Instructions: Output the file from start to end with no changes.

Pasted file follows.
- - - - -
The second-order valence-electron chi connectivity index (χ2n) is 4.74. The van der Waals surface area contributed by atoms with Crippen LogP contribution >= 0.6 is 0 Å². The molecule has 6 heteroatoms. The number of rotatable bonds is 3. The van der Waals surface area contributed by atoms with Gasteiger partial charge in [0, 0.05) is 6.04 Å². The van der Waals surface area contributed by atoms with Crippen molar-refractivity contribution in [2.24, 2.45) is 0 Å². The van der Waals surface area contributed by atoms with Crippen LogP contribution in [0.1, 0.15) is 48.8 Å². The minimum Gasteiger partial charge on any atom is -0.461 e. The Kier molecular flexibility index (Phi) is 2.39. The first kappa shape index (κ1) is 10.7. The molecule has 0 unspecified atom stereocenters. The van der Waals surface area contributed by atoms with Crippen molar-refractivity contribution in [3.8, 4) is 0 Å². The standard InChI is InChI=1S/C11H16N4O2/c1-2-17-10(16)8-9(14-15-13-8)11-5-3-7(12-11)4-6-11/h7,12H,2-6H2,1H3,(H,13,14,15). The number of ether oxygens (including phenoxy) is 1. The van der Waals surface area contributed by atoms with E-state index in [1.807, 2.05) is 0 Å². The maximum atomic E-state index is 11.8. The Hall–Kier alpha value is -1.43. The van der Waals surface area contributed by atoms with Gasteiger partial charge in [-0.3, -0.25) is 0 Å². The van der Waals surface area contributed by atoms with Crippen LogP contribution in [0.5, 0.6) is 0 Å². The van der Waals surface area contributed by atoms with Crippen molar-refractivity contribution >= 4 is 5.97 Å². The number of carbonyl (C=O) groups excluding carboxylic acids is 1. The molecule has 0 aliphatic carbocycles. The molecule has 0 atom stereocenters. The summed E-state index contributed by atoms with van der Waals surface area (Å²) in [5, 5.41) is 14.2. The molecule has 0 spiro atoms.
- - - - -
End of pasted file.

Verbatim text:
The second-order valence-electron chi connectivity index (χ2n) is 4.74. The van der Waals surface area contributed by atoms with Crippen LogP contribution >= 0.6 is 0 Å². The molecule has 6 heteroatoms. The number of rotatable bonds is 3. The van der Waals surface area contributed by atoms with Gasteiger partial charge in [0, 0.05) is 6.04 Å². The van der Waals surface area contributed by atoms with Crippen molar-refractivity contribution in [2.24, 2.45) is 0 Å². The van der Waals surface area contributed by atoms with Crippen LogP contribution in [0.1, 0.15) is 48.8 Å². The minimum Gasteiger partial charge on any atom is -0.461 e. The Kier molecular flexibility index (Phi) is 2.39. The first kappa shape index (κ1) is 10.7. The molecule has 0 unspecified atom stereocenters. The van der Waals surface area contributed by atoms with Crippen molar-refractivity contribution in [3.8, 4) is 0 Å². The standard InChI is InChI=1S/C11H16N4O2/c1-2-17-10(16)8-9(14-15-13-8)11-5-3-7(12-11)4-6-11/h7,12H,2-6H2,1H3,(H,13,14,15). The number of ether oxygens (including phenoxy) is 1. The van der Waals surface area contributed by atoms with E-state index in [1.807, 2.05) is 0 Å². The maximum atomic E-state index is 11.8. The Hall–Kier alpha value is -1.43. The van der Waals surface area contributed by atoms with Gasteiger partial charge in [-0.3, -0.25) is 0 Å². The van der Waals surface area contributed by atoms with Crippen LogP contribution in [0.5, 0.6) is 0 Å². The van der Waals surface area contributed by atoms with Crippen molar-refractivity contribution >= 4 is 5.97 Å². The number of carbonyl (C=O) groups excluding carboxylic acids is 1. The molecule has 0 aliphatic carbocycles. The molecule has 0 atom stereocenters. The summed E-state index contributed by atoms with van der Waals surface area (Å²) in [5, 5.41) is 14.2. The molecule has 0 spiro atoms.